What is a Minimum Viable Product?
Originally published here
With an abbreviation familiar to football and basketball fans, “Most valuable player”, the other MVP in this blog post is a very valuable asset for startups to build their product from ground up.
Every product is built on the vision of solving a problem faced by people. Startups dig into the potential problems people face and create products that solve the problems or simplify the existing solutions. So should entrepreneurs simply build products from the ground up in weeks and launch them hoping people will like what they have built? Or should they keep on iterating on every single idea they have and release a new version every week?
Generally product releases can be broken down to two extremes.
The Perfect Product
Working on a particular product for a long time to make it completely flawless in every aspect aesthetically as well as technically. Such a level of perfection is necessary in the case of sending someone to outer space, but not in a startup environment. A startup spends 2 years coming up with a killer idea, a great team and builds the most advanced product there ever was. The product they created was a masterpiece in terms of design and technology, but when they launched they found out nobody actually wants to use this product. They get don’t get much tangible feedback from their user base, which hinders their ability to take decisions and eventually fails to answer the fundamental question, “Where did we go wrong?”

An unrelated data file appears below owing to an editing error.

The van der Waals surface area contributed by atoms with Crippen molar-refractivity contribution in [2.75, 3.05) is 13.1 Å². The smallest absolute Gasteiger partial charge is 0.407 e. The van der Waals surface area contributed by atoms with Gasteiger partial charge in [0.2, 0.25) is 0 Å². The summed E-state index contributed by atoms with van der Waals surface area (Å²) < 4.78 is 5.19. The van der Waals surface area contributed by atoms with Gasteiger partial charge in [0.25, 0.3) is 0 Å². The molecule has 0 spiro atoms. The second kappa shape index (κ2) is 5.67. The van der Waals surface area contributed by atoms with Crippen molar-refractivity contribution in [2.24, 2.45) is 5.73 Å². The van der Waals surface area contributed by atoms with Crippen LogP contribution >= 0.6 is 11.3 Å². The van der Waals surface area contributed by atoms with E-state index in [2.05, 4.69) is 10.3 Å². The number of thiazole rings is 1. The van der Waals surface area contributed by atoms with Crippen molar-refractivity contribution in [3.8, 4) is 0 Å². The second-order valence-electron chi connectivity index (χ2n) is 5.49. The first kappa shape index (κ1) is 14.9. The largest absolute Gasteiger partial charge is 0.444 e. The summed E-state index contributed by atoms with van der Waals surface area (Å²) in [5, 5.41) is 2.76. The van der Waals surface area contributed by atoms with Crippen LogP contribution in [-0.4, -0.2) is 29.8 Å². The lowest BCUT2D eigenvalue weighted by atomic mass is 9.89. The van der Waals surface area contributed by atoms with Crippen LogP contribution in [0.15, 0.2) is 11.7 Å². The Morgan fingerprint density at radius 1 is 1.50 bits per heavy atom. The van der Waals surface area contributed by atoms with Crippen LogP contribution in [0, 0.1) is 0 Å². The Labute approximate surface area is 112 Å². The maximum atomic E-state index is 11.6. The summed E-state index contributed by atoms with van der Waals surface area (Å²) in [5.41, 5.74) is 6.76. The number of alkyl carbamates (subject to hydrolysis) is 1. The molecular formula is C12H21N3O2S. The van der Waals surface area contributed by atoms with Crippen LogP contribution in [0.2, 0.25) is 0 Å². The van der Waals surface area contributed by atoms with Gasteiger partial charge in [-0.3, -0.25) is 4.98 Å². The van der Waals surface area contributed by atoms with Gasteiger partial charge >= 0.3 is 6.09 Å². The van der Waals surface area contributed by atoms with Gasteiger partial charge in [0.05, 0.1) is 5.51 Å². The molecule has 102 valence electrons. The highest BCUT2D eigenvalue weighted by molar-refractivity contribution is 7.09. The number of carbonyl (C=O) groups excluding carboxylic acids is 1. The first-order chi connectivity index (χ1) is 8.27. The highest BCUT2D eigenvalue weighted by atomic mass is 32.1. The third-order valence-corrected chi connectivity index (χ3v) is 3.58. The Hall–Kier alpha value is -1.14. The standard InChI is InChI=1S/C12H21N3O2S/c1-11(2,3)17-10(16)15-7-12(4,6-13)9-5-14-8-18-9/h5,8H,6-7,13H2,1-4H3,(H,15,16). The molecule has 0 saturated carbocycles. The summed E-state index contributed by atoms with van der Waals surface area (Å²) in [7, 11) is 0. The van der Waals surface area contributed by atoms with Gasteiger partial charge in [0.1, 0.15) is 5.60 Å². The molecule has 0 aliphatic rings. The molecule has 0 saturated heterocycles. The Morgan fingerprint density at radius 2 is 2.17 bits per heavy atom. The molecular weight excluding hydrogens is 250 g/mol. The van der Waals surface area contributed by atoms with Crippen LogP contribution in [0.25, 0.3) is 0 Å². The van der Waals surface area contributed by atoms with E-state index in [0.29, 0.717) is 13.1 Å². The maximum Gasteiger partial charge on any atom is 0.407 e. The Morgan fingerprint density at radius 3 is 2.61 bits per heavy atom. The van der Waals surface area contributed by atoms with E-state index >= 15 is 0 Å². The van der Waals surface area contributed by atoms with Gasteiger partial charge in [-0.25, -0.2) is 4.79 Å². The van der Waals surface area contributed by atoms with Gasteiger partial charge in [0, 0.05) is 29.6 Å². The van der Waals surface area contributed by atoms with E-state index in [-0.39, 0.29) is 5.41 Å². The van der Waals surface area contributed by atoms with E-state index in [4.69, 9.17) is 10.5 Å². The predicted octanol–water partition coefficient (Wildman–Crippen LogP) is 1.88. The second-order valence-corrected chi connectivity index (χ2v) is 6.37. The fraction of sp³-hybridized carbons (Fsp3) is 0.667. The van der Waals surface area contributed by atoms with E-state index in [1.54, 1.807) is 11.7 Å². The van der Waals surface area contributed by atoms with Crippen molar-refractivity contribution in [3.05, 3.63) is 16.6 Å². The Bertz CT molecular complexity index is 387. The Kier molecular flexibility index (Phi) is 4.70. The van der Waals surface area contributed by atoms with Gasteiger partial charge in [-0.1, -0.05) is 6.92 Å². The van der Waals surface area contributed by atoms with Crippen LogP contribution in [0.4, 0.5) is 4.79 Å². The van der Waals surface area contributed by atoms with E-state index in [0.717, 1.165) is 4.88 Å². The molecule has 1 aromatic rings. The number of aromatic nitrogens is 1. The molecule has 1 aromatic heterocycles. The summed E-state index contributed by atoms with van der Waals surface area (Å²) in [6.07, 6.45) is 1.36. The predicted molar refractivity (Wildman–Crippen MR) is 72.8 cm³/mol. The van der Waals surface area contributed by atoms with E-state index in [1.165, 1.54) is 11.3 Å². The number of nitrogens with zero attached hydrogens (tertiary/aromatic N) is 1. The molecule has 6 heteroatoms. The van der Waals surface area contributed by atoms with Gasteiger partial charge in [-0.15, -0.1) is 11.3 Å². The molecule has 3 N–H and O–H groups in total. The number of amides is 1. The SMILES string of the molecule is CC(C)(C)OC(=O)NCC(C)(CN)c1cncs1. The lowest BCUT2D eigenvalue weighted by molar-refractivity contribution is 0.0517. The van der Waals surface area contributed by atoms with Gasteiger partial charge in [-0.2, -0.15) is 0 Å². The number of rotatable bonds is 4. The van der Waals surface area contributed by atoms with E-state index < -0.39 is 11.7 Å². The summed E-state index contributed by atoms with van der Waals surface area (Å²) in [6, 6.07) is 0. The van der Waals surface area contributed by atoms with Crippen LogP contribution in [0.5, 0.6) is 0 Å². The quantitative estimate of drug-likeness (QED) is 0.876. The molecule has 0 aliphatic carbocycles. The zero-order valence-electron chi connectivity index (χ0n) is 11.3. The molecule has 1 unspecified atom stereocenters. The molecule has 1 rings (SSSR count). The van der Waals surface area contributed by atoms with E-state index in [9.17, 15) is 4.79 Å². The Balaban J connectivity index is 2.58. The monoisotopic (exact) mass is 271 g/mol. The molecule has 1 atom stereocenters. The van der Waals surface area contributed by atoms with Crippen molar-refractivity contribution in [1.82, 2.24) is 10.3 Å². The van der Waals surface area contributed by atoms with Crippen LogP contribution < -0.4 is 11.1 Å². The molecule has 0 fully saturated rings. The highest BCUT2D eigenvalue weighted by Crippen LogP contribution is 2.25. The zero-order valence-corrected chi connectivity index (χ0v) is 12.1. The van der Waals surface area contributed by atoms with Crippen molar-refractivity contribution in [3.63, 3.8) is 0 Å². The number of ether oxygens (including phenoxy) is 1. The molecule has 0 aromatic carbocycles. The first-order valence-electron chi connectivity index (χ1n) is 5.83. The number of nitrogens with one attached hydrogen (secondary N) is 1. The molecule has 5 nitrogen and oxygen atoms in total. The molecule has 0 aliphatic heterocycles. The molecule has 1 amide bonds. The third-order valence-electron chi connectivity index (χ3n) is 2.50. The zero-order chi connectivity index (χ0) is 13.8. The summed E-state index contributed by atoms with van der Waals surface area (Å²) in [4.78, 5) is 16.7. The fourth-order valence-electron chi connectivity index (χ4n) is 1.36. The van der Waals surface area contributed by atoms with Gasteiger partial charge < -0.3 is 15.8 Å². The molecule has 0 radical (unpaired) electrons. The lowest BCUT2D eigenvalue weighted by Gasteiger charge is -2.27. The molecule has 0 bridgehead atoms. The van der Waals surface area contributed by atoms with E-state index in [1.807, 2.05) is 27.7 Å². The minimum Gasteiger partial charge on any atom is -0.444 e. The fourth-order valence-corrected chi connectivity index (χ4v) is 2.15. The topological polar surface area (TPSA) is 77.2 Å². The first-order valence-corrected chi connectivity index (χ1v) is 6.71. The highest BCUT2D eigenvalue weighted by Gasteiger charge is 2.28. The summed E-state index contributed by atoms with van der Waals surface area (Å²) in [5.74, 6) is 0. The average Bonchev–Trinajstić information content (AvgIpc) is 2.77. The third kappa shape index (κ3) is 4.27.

The early and often release
Getting every potential idea for the product out there every week with an agile framework may also not be a great idea to check which of your arrows hits the mark. Often releases have an advantage over the ‘perfect product’; they help you fail quickly and understand what works and what doesn’t. But releasing early and often does not let you implement your learnings in a systematic manner. Instead of being a progressive incremental track from the invention of the wheel to building the first cycle, it ends up maybe in making a very questionable unicycle.
Releasing a new product does not guarantee its success but learning from our mistakes and iterating on them can help us make better products. A Minimal Viable Product (MVP) is something in between the “Perfect Product” and the “early and often release”.
The crux of an MVP is a hypothesis which the team has for the product. The team spends the lowest amount of resources and time to come up with a version of the product which will enable them to receive feedback and see for themselves whether their idea is valid. They learn from the feedback received and re-iterate the product incorporating the new findings and test again. The point is to learn something new and to validate the team’s thoughts against the consumer’s thoughts. Getting to the perfect product is not an easy task and is not usually possible in the first iteration. Following the build, measure, learn loop to improve the product in steps can help in learning more and making better products.
So, what exactly is an MVP?
It can be anything, A simple set of printouts of a single paragraph on a piece of paper with different formatting styles to test which one is better readable. A first draft of a blog post sent to friends to check errors or a simple landing page describing the the product to see how many people actually sign up.
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